Daly keeps herself busy with sketching, painting, and various visual arts. She wants very much to attend art school, but another point of contention with her mother is that since she sees art as a frivolous pursuit, she will not pay for Daly’s tuition to art school. If Daly wishes to attend, she must produce a portfolio worthy of a scholarship. Laine expresses little interest in Daly’s art and tries to convince Daly to attend school with an aim to a more useful line of work, such as nursing or social work. Laine herself is a social worker who works primarily with unwed mothers and other women in crisis. While Oliver and Laine raised Daly as an activist for social justice, Daly has no interest in making activism her sole way of life.
Much of the book is written from Daly’s point of view. One of the very few criticisms I have of this book is that Laine, and the reasons for the estrangement from her daughter is kept a mystery until over half of the book has been read. Ms. Chand does, however, introduce us to Laine through the eyes of the pregnant, very young teenager Meghann, who, as one of Laine’s clients, has attached herself to Laine as a loving mother figure. We begin to see the relationship between Daly and her mother through Meghann’s perceptive and somewhat precocious eyes.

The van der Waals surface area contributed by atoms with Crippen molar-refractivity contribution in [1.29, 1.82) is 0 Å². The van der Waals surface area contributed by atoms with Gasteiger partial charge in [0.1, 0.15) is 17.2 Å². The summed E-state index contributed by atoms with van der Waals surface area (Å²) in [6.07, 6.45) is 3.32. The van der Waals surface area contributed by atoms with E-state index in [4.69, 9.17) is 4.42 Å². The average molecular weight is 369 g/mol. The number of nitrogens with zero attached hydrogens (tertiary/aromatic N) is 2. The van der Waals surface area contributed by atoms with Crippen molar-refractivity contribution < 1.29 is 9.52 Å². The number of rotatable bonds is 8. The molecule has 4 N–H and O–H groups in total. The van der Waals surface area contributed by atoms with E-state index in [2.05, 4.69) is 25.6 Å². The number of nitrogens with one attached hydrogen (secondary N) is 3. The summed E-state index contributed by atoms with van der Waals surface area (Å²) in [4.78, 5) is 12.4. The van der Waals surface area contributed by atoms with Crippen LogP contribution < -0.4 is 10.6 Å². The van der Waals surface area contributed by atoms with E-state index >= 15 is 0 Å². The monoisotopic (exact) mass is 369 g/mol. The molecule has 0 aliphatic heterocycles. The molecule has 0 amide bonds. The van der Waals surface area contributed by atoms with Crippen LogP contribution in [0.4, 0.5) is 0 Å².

The themes of fate and destiny are woven into Daly’s life by a “chance” meeting with Akash Malhotra, known as “Kashi,” a kind, mysterious, and handsome pharmacist from India with whom Daly falls in love. Kashi believes in fate, and will not begin a relationship with Daly unless it is meant to be – meaning they must “run into each other” three times before he will consider their relationship one that is supposed to be.
Meghann is a survivor, or of the type of personality that sociologists refer to as “invulnerable.” She is from an affluent family, and their social prestige is more important to them than their daughter’s welfare and what to them is the embarrassing predicament of their 8th-grade daughter’s pregnancy. Because her parents are angry, and wanting little or nothing to do with her, Meghann seeks out and finds help and support at the crisis center where Laine works, and the work of mending is begun.
Daly and Kashi have their third chance meeting, and that begins the relationship that blooms into love, and leads her and Kashi on a trip to Kashi’s native home in New Delhi. The Indian tradition of marriages prearranged by the parents is a stumbling block on the journey to a new and happy life for Daly and Kashi. A great deal of hurt and alienation – further rending of their lives – takes place before the difficult job of repairs and reparation can begin. Learning how the story ends is your task – should you choose to accept it. I sincerely hope that you will.